Thirdly, John gave the reason for our continued reception of forgiveness

Just after chapter 1, the second chapter of the first epistle of John starts as this:

"My little children, I write these things to you so that you may not sin. And if anyone sins, we have an Advocate with the Father, Jesus Christ the righteous. And He is the propitiation concerning our sins, and not concerning ours only, but also concerning the sins of all the world." - 1 John 2:1-2

It was important to add this follow up commentary in case, some people manages to miss the obvious points highlighted in the prior discussion. In this chapter, the same John that informed us that if we confess our sin God will forgive us, also inform us why God will do it. God will forgive because by His side we have someone - namely Jesus - who is advocating our case. And in verse 2 the Apostle John attracted our attention to two categories of people benefiting Jesus advocacy. The first group is the Christians and the second group is the world. We know that the first group is the Christians, because John who is a christian write "OUR sins", meaning the sins of Christians including his own sin. Then he also find it important to make a distinction between "OUR SINS" and "SINS OF THE WORLD". This makes sense, because in the language of John, Christians are not of the world even if they are in the world hence making two separate groups of people (see Gospel of John 17).

Fourthly, A Practical Story - Meet Simon

a) Simon became a Christian through the ministry of the evangelist Philip

Act 8:12  "But when Philip proclaimed the good news about the kingdom of God and about the name of Jesus the Messiah, men and women believed and were baptized."
Act 8:13  "Even Simon believed, and after he was baptized he became devoted to Philip. He was amazed to see the signs and great miracles that were happening."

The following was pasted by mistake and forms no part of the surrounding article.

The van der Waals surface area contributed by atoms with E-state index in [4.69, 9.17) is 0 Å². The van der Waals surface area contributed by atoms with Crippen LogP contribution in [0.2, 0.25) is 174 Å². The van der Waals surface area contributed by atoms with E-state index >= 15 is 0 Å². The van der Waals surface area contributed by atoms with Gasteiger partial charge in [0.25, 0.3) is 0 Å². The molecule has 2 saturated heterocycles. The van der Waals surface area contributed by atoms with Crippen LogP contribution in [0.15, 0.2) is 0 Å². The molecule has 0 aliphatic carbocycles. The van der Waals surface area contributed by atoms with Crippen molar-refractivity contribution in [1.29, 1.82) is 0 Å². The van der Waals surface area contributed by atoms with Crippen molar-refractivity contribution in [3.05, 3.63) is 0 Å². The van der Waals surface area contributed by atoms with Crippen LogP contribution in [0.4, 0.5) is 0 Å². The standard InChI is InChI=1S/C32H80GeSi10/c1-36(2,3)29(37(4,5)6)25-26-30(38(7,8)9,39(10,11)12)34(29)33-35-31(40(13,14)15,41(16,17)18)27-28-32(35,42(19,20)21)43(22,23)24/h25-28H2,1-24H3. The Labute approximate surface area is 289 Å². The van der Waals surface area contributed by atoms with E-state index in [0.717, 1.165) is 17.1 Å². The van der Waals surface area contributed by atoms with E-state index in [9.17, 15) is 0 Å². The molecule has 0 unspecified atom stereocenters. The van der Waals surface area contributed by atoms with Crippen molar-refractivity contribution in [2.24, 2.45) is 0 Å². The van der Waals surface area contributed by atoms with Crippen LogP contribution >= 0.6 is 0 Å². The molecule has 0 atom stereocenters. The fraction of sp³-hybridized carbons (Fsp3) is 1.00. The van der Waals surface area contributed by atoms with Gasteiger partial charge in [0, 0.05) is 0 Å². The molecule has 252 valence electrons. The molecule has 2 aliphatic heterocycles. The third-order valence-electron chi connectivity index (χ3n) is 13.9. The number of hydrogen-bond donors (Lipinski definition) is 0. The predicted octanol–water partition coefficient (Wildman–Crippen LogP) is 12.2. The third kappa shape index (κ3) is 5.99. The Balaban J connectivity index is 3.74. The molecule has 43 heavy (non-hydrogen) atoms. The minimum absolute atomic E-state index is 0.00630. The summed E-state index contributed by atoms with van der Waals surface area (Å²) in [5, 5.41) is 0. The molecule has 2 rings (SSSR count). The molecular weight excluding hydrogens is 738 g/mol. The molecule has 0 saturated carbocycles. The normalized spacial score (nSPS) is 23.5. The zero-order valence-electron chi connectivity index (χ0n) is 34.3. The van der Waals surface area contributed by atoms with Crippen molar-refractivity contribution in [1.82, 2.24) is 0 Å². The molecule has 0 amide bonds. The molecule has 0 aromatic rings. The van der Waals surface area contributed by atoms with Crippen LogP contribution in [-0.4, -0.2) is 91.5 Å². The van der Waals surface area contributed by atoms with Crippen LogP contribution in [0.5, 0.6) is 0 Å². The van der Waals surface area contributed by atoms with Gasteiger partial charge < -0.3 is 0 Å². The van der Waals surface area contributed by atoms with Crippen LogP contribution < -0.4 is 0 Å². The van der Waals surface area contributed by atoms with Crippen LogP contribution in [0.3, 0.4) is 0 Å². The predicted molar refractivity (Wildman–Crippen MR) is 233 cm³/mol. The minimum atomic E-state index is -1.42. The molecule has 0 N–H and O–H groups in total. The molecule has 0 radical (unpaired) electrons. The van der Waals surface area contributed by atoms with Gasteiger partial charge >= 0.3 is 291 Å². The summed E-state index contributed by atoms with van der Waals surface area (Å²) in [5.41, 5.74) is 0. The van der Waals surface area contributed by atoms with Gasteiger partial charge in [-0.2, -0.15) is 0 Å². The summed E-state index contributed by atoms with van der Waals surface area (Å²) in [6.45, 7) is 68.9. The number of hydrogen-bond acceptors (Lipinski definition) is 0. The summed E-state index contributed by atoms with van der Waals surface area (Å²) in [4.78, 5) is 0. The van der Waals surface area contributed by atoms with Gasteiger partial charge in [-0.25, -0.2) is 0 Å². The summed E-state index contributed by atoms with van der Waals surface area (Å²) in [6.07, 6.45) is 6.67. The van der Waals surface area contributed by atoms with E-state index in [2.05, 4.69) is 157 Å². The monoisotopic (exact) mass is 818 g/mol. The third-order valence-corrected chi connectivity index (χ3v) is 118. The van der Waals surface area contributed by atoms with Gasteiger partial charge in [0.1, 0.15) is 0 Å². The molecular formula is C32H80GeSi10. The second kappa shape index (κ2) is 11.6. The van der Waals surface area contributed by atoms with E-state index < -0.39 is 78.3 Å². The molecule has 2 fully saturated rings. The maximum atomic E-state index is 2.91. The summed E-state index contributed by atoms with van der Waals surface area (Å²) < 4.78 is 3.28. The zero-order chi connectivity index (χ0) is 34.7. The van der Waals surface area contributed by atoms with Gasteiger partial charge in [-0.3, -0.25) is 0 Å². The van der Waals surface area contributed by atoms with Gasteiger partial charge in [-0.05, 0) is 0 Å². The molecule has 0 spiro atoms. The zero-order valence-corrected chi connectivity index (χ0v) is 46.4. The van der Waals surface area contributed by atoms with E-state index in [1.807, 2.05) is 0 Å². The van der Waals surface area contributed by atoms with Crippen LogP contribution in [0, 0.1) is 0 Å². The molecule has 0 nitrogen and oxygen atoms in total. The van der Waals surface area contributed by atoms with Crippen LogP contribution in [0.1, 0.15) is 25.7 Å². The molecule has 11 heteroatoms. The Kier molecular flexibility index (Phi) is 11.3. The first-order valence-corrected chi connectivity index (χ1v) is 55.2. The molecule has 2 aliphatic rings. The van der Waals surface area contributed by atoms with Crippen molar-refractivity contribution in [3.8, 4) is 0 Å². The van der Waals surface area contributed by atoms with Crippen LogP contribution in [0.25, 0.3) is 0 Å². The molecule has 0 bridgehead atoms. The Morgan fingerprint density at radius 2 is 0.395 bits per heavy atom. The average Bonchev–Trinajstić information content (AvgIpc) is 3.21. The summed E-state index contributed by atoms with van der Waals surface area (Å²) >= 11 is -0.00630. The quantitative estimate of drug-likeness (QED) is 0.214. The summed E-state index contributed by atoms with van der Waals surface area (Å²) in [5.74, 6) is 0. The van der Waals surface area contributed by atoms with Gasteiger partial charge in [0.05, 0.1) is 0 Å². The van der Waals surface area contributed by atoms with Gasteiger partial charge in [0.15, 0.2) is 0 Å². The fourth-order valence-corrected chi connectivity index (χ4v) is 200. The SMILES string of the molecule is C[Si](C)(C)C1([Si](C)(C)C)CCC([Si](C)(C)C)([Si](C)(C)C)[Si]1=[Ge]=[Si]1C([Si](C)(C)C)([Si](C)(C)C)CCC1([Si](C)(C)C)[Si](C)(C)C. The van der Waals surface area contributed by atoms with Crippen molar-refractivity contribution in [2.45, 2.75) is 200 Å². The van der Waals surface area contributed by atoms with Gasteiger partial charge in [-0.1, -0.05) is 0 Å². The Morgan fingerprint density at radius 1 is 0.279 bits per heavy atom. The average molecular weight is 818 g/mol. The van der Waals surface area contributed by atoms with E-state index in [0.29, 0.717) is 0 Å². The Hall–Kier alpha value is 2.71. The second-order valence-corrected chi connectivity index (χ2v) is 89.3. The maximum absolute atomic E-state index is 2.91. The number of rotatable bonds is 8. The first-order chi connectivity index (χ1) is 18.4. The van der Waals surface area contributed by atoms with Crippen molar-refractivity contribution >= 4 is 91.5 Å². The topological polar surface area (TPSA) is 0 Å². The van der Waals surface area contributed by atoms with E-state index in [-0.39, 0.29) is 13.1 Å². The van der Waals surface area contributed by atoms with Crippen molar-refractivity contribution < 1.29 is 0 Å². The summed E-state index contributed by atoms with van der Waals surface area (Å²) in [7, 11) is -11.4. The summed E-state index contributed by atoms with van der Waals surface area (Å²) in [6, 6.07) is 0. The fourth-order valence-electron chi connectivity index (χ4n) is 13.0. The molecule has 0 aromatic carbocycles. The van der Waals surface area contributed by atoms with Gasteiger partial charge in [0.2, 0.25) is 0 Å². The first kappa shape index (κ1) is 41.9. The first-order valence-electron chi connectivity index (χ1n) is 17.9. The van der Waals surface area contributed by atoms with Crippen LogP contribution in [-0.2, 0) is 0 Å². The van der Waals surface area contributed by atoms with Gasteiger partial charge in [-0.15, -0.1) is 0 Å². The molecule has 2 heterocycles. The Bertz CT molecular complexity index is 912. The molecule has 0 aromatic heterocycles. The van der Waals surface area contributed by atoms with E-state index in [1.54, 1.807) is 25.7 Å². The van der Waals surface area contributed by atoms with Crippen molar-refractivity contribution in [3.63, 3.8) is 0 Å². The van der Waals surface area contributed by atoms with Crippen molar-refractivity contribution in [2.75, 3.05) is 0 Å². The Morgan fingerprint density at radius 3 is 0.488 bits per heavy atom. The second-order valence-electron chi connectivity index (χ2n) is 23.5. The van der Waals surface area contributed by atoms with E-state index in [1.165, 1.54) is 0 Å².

b) Later, Simon (the Christian) exhibited an offending behavior (Sin) - St. Peter was angry at him

Act 8:18  "Now when Simon saw that the Spirit was given through the laying on of the apostles' hands, he offered them money" 
Act 8:20 "But Peter told him, "May your money perish with you because you thought you could obtain God's free gift with money!
Act 8:21 "You have no part or share in what we're saying, because your heart isn't right with God." 

c) St. Peter the apostle advised Simon (the Christian) to pray for FORGIVENESS

Act 8:22  "So repent of this wickedness of yours, and pray to the Lord that, if possible, your heart's intent may be forgiven you." 
Act 8:24  "Simon answered, "Both of you pray to the Lord for me that none of the things you have said will happen to me.

With these i end my post on divine forgiveness as being accessible also to the benefits of Christians as well as non Christians when they happen to unfortunately sin. So the answer is an absolute YES. A Christian can and should ask for forgiveness in prayer when s/he sadly sins.

P.S: Check out my book - Help Me Understand Jesus. Check My Book by clicking here or more here.